As his private practice grew, Alessi continued to take domestic violence cases. But like many doctors, he was slightly leery. Not only were the costly procedures rarely insured, but the patients often had nowhere to go once they were fixed. This meant they often returned to the abuser to get beaten up again, and further scarred or disfigured.
And then he married Deborah, a beautiful, energetic Scottish woman who once ran a fleet of planes in Bahrain. Like many of us, Deborah Alessi has had her own run-in with intimate partner violence. “My first boyfriend threw me down a flight of stairs and pulled me around the room by my hair; I was fortunate enough to end the relationship but I knew I was lucky, knew that a lot of women don’t have that strength to leave. They can’t get the support—typical abusers isolate them so well.”
Keenly aware of the issues, Deborah questioned David, now a top plastic and reconstructive surgeon and biochemist, about his medical school experiences and about his pro bono work. She began tracking the cases and encouraging him to do more. Though David was willing, he needed support—the anesthesiologist, for one, is a serious expense, as are nurses and aides and the equipment and space for the surgery. Occasionally he could wrangle donations of time and energy, but that was a feat.
“Though 18 years had passed since my own incident,” says Deborah, “I was stunned to hear his stories. At last I had my ‘aha’ moment. These victims needed more help than one busy surgeon could provide.”
Meanwhile Deborah was learning about other kinds of support the women needed. First, they had to have confidence they could survive on their own. Otherwise, as David and his cronies had seen, they’d simply return to the scene of the crime. Second, they needed real preparation for the operation itself. Because there is so much bruising after a reconstruction, patients are inevitably reminded of the welts and black-and-blues bestowed at the hands of partners. The surgery aftermath can be re-traumatizing.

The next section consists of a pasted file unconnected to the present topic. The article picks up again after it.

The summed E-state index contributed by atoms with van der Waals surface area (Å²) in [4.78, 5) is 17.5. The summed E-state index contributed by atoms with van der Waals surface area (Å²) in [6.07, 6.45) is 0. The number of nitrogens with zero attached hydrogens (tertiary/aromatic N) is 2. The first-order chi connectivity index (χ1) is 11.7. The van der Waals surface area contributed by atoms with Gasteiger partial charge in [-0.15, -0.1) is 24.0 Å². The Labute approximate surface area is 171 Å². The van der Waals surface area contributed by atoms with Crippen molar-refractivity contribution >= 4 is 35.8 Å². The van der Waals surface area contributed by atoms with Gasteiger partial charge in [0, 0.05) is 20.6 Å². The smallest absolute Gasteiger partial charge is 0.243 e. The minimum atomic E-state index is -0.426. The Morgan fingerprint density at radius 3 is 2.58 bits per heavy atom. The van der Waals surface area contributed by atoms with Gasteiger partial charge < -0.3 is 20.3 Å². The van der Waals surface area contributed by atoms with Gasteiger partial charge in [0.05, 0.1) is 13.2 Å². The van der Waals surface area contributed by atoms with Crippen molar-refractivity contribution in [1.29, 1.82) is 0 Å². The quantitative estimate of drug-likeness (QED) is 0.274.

“I started researching and found there was nowhere for a woman to get comprehensive care from people who understood all these issues. That’s when I decided to form Face Forward, where we provide surgery with real preparation and follow-up.” Since 2007, the Alessis have sought out women who carry the physical evidence of past abuse, namely those with serious injuries from domestic and gang-related violence. Face Forward’s best potential patients have received treatment or counseling and now want one last thing to help them ‘face forward.’ (Though Face Forward also offers therapy and psychiatric consulting to patients before and after treatment.) The $12,000 operations has been paid for by donations from the Alessis and their colleagues and a growing number of fans.
Not surprisingly, they have been inundated with requests for help. Deborah says, “When the Rhianna thing happened, my husband was interviewed on Entertainment Tonight and we had hundreds of calls—we’re still getting them. Meanwhile, presidents of banks come up to me and say, I was abused for fifteen years in a marriage.”
As for Face Forward’s next patient? Yes, it’s Saundra.
She’s an ideal candidate. After two decades of effort, prayer and help from others, Saundra is free of the cycle of abuse and drugs that entraps so many in the domestic violence cycle. She has been clean and sober for years, and works in accounting for an ad agency. She also owns a Habitat for Humanity home, where she lives with her son and youngest daughter.
“I’m so happy I can say, ‘That was then and this is now.’” She believes the next surgery will help her get more perspective, more distance from the disaster. As she has said, she has to move on for herself.
Moving on is exactly what Face Forward is all about. “With any reconstruction,” explains David, “the first goal is function and cosmesis is second. We won’t be able to make Saundra look normal, but we can improve her functions: her mouth for eating and dental work and her eyes for blinking and comfort. And of course we’ll strive for appearance.”
Saundra is delighted by the news. “I was losing hope that there could be help; and to have this come along when it was so unexpected. Any improvement is a big deal for me. It’s the bottom portion of my eye that’s constant trouble and he’s going to try to build something so I can close my eye to relieve the dryness.” He’s also going to add some muscular movement to her right cheek so it doesn’t feel like it’s dragging at her head all the time.
Saundra’s surgeries begin on the 22nd of July. As of now, Deborah and David are in the final preparations for Face Forward Foundation’s Gala for a New Beginning. To be held July 9 at the LA Intercontinental, the fundraiser honors Vanessa Marcil Giovinazzo, Daytime Emmy-winner for General Hospital and star of Beverly Hills 90210. Vanessa has worked against domestic violence since the beginning of her career, making no secret of the fact that her father was abusive to her mother and her.
The fundraiser, which will underwrite surgeries like Saundra’s, has big goals. “We want to be able to help women from all over the world,” says Deborah. “I want to raise enough money to buy a five-bedroom home so women can have a place to work on recovery on all levels. We can set up an office and offer therapy too so that the survivors are healing on all levels.”
To donate or get involved, visit www.facela.net